Stephanie Neville is a contemporary conceptual artist born in Pretoria, South Africa and a UAE resident since 1999. With an interest in textile arts, Neville employs traditional handmade techniques to express a feminine approach to conceptual art. Neville’s work is an investigation into themes of diaspora, memory, absence. Her growing interest in sustainability is examined in terms of the environment and interpersonal relationships influenced by the transient lifestyle of the UAE. Neville holds a Master of Visual Arts and has won various awards. Having exhibited internationally, her works appear in personal and public collections.
What’s your artistic background?
I majored in art in high school, but went on to study B.Com Communications at university while continuing painting as a hobby. In 2009 I enrolled in a Bachelor of Visual Arts and completed a Master of Visual Arts (Cum Laude) in 2019.
What’s integral to the work of an artist?
I believe art comes from personal connections and experiences. No matter what the subject, theme or concept one works with, there has to be an emotional or intellectual connection. This is followed by a process of research and development, experimenting and playing with various techniques and mediums.
What role does the artist have in society?
Art comments on society. It has an interactive relationship with the zeitgeist: current societies inform and inspires art making and art can in return carry messages / comment on current affairs that can influence or change views and outcomes. Artist can be activists.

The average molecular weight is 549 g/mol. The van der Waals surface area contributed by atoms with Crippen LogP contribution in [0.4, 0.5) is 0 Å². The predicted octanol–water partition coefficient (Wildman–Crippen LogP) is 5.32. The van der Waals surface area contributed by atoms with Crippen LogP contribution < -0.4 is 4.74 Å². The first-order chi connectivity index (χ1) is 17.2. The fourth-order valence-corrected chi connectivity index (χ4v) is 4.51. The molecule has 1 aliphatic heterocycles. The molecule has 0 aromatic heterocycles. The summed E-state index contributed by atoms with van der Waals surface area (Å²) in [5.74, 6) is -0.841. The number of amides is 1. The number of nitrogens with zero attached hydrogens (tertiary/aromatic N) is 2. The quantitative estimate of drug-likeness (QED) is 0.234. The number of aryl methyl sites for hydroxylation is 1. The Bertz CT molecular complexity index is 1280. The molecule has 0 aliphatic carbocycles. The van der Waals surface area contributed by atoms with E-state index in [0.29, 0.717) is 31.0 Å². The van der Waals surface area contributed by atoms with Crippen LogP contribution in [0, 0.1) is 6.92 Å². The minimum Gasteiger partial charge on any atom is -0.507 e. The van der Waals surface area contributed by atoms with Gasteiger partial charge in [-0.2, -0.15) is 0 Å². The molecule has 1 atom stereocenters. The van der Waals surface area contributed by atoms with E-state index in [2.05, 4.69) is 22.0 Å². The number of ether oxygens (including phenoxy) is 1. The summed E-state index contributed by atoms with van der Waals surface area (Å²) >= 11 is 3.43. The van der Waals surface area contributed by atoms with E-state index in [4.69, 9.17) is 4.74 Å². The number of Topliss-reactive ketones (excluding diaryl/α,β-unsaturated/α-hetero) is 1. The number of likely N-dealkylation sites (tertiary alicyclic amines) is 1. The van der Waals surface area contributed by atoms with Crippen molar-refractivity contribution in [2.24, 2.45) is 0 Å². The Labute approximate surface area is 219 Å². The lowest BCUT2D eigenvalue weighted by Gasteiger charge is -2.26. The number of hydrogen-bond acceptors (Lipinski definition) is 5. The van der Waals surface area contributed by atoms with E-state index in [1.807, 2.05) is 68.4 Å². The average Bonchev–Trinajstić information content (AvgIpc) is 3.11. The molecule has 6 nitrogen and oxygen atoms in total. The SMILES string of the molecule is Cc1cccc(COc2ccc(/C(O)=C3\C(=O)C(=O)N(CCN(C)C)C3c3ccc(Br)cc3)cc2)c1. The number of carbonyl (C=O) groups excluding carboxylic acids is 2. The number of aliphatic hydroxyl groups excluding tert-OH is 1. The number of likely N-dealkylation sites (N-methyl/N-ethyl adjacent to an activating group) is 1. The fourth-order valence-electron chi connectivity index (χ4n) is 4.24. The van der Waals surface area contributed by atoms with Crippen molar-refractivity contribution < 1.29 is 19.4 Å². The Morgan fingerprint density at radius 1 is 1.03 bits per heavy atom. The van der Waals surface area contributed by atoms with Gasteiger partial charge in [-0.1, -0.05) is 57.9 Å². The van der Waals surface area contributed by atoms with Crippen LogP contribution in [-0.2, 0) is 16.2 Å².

What art do you most identify with?
Currently I have a great interest in textile art, where I am exploring techniques and various fibers, experimenting and pushing boundaries of these delicate mediums.
What themes do you pursue?
I tend to work from a very personal perspective, dealing with my personal relationships – particularly working with absence. My husband travels a great deal for work and as an expat removed from close relatives, I explore the emotional effects of absence and how to sustain relationships, looking for connections and belonging. A secondary theme deals with environmental issues by highlighting the preservation of the local UAE mangroves and Ocean Protection.
What’s your favourite art work?
Now this is an unfair question and it changes every day.
Describe a real-life situation that inspired you?
My art draws mostly from my personal experiences. My real life situation is living with a partner that travels frequently for work. This short-term work-related separation really kick started my larger main bodies of artworks, dealing and examining the effects of absence in relationships.
What jobs have you done other than being an artist?
I worked in hospitality for a long time. It allowed me to travel and live abroad in various locations and brought me to the UAE. (waitress/ restaurant supervisor). I also worked in media and advertising for a few years before becoming a full time artist.
Beauty. Expression. Sole-searching. Nothing else compares.
What is an artistic outlook on life?
I think it comes down to observation. Really looking at life surrounding you. Examining anything that is of interest to you by dissecting it into shapes, forms, colours, trying to find an understanding of the world around you and how you belong and fit into this space.
What memorable responses have you had to your work?